In big pharma, there are usually two levels of 'periodic self-check': self-inspection and internal audit. But what is the real difference between them, based on rigorously reading the guidelines?
Let's start the understanding with the purpose of them: based on ICH Q10 it's non-other than continual improvement. Above the 'usual' , day-to-day tools like deviations, CAPAs, and the periodic reviews, like risk assessments, Product Quality Reviews, self-inspection and internal audits are product-independent, preventive tools to improve the quality of the GMP processes.
And what is the biggest value (usually)? The fresh set of eyes, without knowing any 'historical' reasons to implement a solution. An unbiased external - but still internal person can check your processes without risking certification of business - what more would you want?
Big pharma approach
So what are the 'usual' differences between self-inspection and the internal audit?
First, the internal audit is usually done by a global audit team, full with well-experienced QA personnel who is fully independent from any entities of the audited department - and self-inspection can be done by (almost) anyone on the site, after a throurough training.
The scope is different: the internal audit aims a full site (from starting materials to the finished product), the self-inspections' targets are usually one or two departments, like warehousing, QC, or maintenance.
The frequency can also differ: a site can self-inspect their department as many times a year as they want, the internal audit on a site cannot be more the once a year (I almost hear the reasons: scheduling, resources, travelling etc.)
And...of course, the results. The self-inspection results are only reviewed by the site, but the result of an internal audit can go up to the senior management, which is not always the best...
How can we decide which is useful? - I would say both.
Internal audits are great for the site to train for authority inspections. How to defend your processes, your decisions 'against' extremely professionals in a stressful environment.
However, self-inspections are also great when you are really aiming the continual improvement. There can be really open conversations about a department's current issues, questions on their processes. I remember what I always asked as a last question during my self-inspection: 'Do you have any issues you want to talk through?' Well, you never do that in an internal audit :)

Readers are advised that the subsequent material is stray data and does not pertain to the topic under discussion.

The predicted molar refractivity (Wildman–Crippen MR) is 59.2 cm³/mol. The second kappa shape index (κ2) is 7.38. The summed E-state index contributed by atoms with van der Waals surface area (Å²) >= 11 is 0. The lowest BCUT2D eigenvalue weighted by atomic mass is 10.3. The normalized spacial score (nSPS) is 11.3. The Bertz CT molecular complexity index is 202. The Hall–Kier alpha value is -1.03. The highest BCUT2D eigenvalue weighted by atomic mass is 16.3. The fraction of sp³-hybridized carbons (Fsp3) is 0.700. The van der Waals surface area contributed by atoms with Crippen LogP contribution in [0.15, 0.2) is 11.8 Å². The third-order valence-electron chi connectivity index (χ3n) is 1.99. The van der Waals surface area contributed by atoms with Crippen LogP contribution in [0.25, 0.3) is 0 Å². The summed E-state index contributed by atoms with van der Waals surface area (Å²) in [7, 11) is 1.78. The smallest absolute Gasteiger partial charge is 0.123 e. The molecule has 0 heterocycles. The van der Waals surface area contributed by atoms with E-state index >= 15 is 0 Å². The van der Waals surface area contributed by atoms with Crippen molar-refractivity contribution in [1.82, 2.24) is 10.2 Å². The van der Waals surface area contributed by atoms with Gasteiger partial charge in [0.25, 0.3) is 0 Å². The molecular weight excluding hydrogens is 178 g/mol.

Now let's look around, what legislation we have access to on the topic of self-inspection and internal audit.
EU GMP Volume 4 Chapter 9: Self inspection
Self inspections should be conducted in order to monitor the implementation and compliance with Good Manufacturing Practice principles and to propose necessary corrective measures.
9.1 Personnel matters, premises, equipment, documentation, production, quality control, distribution of the medicinal products, arrangements for dealing with complaints and recalls, and self inspection, should be examined at intervals following a pre-arranged programme in order to verify their conformity with the principles of Quality Assurance.
9.2 Self inspections should be conducted in an independent and detailed way by designated competent person(s) from the company. Independent audits by external experts may also be useful.
9.3 All self inspections should be recorded. Reports should contain all the observations made during the inspections and, where applicable, proposals for corrective measures. Statements on the actions subsequently taken should also be recorded.
WHO Expert Committee on Specifications Annex 4, Appendix 1:
[...] Self-inspection: describe the procedures and items for self-inspection and quality audits; constitution of self-inspection team(s); frequency of self-inspection; existence of selfinspection schedules and report; system for monitoring follow-up actions. [...]
'2.4 Internal Audits (Self Inspection)
2.40 In order to verify compliance with the principles of GMP for APIs, regular internal audits should be performed in accordance with an approved schedule.
2.41 Audit findings and corrective actions should be documented and brought to the attention of responsible management of the firm. Agreed corrective actions should be completed in a timely and effective manner.'
So what can we say? What is the minimal design approach to do this? ICH Q7 even uses the two terms as synonyms.
Since there is no exact requirement in the guidelines to have this 2-level approach, you want to have a single-level, but really efficient self-inspection approach - without the expensive QA, but with the open-minded personnel on your site. If they ask the good questions, you will win the most precious value - unbiased evaluation of your quality system.
Next to this, you may organize a mock inspection if needed to rehearse the authority inspections.
Upside of these events
What gives the essence to self-inspections/internal audits (now it doesn't matter how we call them)?
There is a statement from FDA that really makes these events really an asset:
'During routine inspections and investigations conducted at any regulated entity that has a written quality assurance program, FDA will not review or copy reports and records that result from audits and inspections of the written quality assurance program,[...] FDA may seek written certification that such audits and inspections have been implemented, performed, and documented and that any required corrective action has been taken.'
In other words, FDA lets us perform real self-inspections, having it fully transparent for the internal company personnel.